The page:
Parts of the first phase of the Downtown Master Plan dealing with parking, pedestrian traffic, neighborhoods, housing and open space are either too broad and need to be rewritten, or need to be eliminated.

That's the opinion of the board of governors of the Salt Lake Area Chamber of Commerce, which Tuesday voted to send a letter to Salt Lake County Planning Commission Chairman John Schumann. The letter was signed by Kent W. Winterholler, chairman of the chamber's City and County Government Committee.The letter complimented the planning commission for its efforts to write a plan that will guide development of the city for many years but expressed concern over some language in the plan, which was the subject of a public hearing late last year.

The letter also takes issue with the area considered as "downtown." The letter asks why the boundaries should extend to Seventh East and Sixth South and says some rationale should be given when determining boundaries.

Winterholler said his committee endorses the plan's recommendation that public funds be used to stimulate private investment in the downtown area.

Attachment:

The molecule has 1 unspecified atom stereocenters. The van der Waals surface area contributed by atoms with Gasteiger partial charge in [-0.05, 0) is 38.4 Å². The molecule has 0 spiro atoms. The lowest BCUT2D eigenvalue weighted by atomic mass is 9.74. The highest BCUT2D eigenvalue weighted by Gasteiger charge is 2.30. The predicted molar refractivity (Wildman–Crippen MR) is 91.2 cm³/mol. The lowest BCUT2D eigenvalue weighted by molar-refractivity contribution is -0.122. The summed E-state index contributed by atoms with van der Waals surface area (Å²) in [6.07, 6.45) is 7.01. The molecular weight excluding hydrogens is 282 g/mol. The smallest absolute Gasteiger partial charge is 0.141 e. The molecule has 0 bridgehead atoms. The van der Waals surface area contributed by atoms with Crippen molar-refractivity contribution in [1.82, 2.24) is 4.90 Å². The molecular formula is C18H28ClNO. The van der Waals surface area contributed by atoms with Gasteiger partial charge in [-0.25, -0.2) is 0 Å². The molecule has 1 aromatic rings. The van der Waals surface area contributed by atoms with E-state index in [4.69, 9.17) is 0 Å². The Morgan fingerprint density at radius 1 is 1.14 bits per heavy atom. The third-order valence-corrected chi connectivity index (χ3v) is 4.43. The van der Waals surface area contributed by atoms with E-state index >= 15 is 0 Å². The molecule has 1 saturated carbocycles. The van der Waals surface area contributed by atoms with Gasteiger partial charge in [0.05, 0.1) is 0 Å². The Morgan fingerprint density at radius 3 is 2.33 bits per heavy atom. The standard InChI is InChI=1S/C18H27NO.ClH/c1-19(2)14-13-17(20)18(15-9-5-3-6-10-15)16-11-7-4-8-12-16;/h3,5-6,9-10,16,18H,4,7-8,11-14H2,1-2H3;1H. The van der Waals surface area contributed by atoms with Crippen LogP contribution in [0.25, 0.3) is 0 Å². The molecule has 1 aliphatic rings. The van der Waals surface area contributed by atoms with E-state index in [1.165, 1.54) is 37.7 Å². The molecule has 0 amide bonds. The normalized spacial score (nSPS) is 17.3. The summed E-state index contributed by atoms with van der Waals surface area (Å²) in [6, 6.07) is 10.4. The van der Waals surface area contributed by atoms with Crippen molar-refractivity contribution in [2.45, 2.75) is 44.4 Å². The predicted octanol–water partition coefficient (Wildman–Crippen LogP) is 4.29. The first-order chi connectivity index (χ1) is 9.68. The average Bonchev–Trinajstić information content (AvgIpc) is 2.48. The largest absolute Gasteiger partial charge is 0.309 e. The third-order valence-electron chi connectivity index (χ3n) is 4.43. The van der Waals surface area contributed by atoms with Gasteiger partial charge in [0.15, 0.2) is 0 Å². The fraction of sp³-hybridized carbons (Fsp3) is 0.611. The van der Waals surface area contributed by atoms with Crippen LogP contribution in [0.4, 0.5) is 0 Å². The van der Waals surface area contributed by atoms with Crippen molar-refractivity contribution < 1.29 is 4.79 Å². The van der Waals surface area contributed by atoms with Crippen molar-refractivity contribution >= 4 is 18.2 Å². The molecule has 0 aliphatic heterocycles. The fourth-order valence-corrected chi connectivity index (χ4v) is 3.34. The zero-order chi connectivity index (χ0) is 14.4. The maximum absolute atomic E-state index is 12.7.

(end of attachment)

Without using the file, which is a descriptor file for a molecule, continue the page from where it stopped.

The plan suggests the creation of a downtown environment that would establish the pedestrian as the primary user, but the letter said the statement could imply that vehicle traffic should be abolished.

"We do not believe this statement is compatible with downtown commercial enterprises and also believe it is not conducive to, or compatible with, office development in downtown Salt Lake City. Therefore, it is our belief that this statement is overbroad and should either be eliminated or rewritten," the letter said.

A rewrite is also requested on a section dealing with neighborhoods. While the committee agrees that neighborhoods need to be preserved and strengthened, it believes the plan's language could prohibit the redevelopment of neighborhoods.

The letter points out that the plan, as presently written, could prevent the commercial development of neighborhoods adjacent to downtown if such development becomes desirable sometime in the future.

Although the committee believes that existing housing should be preserved, there may be some housing located within the downtown boundary that should be replaced or upgraded significantly. To prevent a ban on commercial development in housing areas, the committee wants the statement revised.

The plan suggests solidifying and promoting specialized districts, "each with its own identity based on scale of buildings, intensity of activities and mix of uses." The committee believes this statement is a prelude to more regulation that would prevent the market from determining those activities and the mix of buildings allowed.

Winterholler said committee members are confused over the statement in the plan that says conflicting issues on parking should be resolved. They want the term parking defined.

Regarding a statement in the plan calling for open space in the downtown area, the letter asks if open space means a park or a government center.